Figure 4
Figure 4
PPARα-null mice subjected to fasting become severely hypoglycemic. (a) Time course of blood glucose after removal of food. Blood glucose was measured at the end of the dark cycle when the animals were in the fully fed state. Food was subsequently withdrawn and blood glucose measured at several time points. Values at different time points are not necessarily from the same group of animals. Open squares, SV129 wild-type mice; open circles, PPARα-null mice. Error bars represent SEM. ANOVA showed a significant effect for genotype (P < 0.01), for time after removal of food (P < 0.01), and for interaction between these 2 parameters (P < 0.01). *Significantly different from wild-type mice (P < 0.01 by post hoc t test). (b) Intraperitoneal glucose tolerance test. Food was withdrawn for 6 hours starting at the beginning of the light cycle. At time 0, blood glucose was measured. Immediately thereafter, 2 g glucose/kg body weight was injected intraperitoneally by means of a sterile 20% glucose solution. Blood glucose was subsequently measured at several time points. Open squares, SV129 wild-type mice; open circles, PPARα-null mice. Error bars represent SEM. *Significantly different from wild-type mice (P < 0.01 by t test).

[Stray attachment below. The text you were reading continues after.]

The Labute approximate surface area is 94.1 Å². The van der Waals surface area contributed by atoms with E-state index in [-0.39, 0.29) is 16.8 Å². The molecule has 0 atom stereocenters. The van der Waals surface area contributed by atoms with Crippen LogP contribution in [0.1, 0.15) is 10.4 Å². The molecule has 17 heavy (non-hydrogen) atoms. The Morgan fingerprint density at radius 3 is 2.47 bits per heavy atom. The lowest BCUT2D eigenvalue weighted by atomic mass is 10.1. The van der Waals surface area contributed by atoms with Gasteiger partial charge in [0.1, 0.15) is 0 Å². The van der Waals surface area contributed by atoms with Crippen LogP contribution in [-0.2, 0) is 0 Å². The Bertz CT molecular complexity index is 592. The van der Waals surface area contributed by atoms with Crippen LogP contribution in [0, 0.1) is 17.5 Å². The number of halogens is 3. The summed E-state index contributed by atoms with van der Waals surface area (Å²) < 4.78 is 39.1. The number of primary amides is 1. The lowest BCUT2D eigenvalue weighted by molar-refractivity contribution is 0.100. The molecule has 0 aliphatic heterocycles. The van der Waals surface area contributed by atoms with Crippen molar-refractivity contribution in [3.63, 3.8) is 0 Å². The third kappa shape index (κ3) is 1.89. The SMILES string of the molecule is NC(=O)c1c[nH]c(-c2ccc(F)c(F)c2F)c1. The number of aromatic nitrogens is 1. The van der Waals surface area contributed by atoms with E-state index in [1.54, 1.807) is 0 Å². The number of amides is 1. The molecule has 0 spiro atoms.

Figure 5
Figure 5